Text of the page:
• Any specific restrictions the availability provision requires (e.g. must not drink while on call)
  • The employee’s regular pay rates
  • If the employee is paid by salary, the amount of the salary

Cancelling a shift only with reasonable notice or reasonable compensation

Reasonable notice and reasonable compensation for cancelling a shift will need to be specified in the employment agreement. When a shift is cancelled, the employer will need to give either reasonable notice or reasonable compensation before the commencement of the shift. If the employment agreement does not specify these, then the employee must be paid the full amount they would have earned, had they worked the shift.

What is a reasonable notice period?

When considering whether the notice period is reasonable, employers must consider:

  • The particular nature of business
  • The ability of the employer to control or foresee cancellations
  • The nature of the employee’s work and the likely effects of a cancellation on employees
  • The nature of the employee’s employment arrangements including whether they have guaranteed hours and if so, the number of guaranteed hours

What is considered reasonable compensation for shift cancellation?

When considering whether the compensation is reasonable, parties must consider:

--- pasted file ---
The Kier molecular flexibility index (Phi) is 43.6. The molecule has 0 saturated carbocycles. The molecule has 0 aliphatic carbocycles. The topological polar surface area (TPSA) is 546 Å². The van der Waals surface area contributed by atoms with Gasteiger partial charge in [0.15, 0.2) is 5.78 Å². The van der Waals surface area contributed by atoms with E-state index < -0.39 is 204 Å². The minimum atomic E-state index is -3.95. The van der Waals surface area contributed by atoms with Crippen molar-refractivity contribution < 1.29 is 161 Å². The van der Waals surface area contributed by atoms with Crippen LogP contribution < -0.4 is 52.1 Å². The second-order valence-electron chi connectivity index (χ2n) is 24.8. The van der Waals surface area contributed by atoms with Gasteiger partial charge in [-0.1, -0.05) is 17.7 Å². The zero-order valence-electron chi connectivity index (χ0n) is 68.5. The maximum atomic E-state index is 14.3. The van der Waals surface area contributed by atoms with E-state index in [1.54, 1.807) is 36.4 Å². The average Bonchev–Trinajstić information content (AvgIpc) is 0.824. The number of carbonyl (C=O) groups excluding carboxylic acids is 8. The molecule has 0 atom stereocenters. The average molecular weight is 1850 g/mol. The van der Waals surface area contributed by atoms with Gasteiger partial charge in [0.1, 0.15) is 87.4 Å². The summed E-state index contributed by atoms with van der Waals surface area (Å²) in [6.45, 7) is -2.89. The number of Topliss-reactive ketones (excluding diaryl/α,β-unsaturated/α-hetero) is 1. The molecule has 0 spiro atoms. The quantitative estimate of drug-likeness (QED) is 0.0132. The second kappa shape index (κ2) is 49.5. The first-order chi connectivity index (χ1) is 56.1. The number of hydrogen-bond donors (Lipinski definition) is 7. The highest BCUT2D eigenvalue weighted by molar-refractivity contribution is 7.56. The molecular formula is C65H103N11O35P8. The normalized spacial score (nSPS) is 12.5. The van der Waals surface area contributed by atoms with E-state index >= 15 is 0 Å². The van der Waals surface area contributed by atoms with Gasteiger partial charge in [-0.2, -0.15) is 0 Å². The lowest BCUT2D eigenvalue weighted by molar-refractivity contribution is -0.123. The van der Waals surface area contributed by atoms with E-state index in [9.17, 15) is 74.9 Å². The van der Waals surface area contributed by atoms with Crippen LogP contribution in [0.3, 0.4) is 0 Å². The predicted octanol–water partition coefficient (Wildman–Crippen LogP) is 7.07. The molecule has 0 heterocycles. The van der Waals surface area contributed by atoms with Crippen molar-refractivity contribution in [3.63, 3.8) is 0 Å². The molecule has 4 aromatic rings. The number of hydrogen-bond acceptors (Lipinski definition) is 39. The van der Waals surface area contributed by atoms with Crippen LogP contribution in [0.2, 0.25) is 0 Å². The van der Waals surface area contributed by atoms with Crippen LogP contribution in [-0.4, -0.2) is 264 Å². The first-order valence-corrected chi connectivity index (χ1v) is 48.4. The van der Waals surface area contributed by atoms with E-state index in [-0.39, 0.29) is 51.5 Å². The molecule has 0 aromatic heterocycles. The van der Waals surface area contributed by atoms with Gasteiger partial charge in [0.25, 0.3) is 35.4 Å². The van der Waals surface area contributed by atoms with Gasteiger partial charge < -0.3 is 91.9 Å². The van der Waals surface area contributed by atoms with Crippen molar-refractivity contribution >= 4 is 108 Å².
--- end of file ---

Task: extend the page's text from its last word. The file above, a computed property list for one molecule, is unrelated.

• the length of the notice period stated in the employment agreement
  • the remuneration the employee would have received for working the shift
  • likely costs incurred by the employee in preparation for the work

Prohibiting unreasonable restrictions on secondary employment

Employers will be prevented from restricting secondary employment for employees, unless they have a genuine reason based on reasonable grounds to do so. Those grounds won’t be prescribed but will be related to:

  • the risk of loss to the employer of knowledge, property (including intellectual property) or competitive reputation.
  • Preventing a real and unmanageable conflict of interest

Employers must not restrict employees to a greater extent than is necessary. They should consider whether particular cases warrant restrictions instead of putting blanket restrictions on secondary employment.

Prohibiting unreasonable deductions from employees’ wages

The current law already requires employee consent to deductions from wages. The new legislation will mean the employer must consult with the employee on each specific deduction, even where the employee has given general consent to lawful deductions in their employment agreement. This obligation does not extend to lawful deductions for things like Kiwisaver or student loan repayments etc.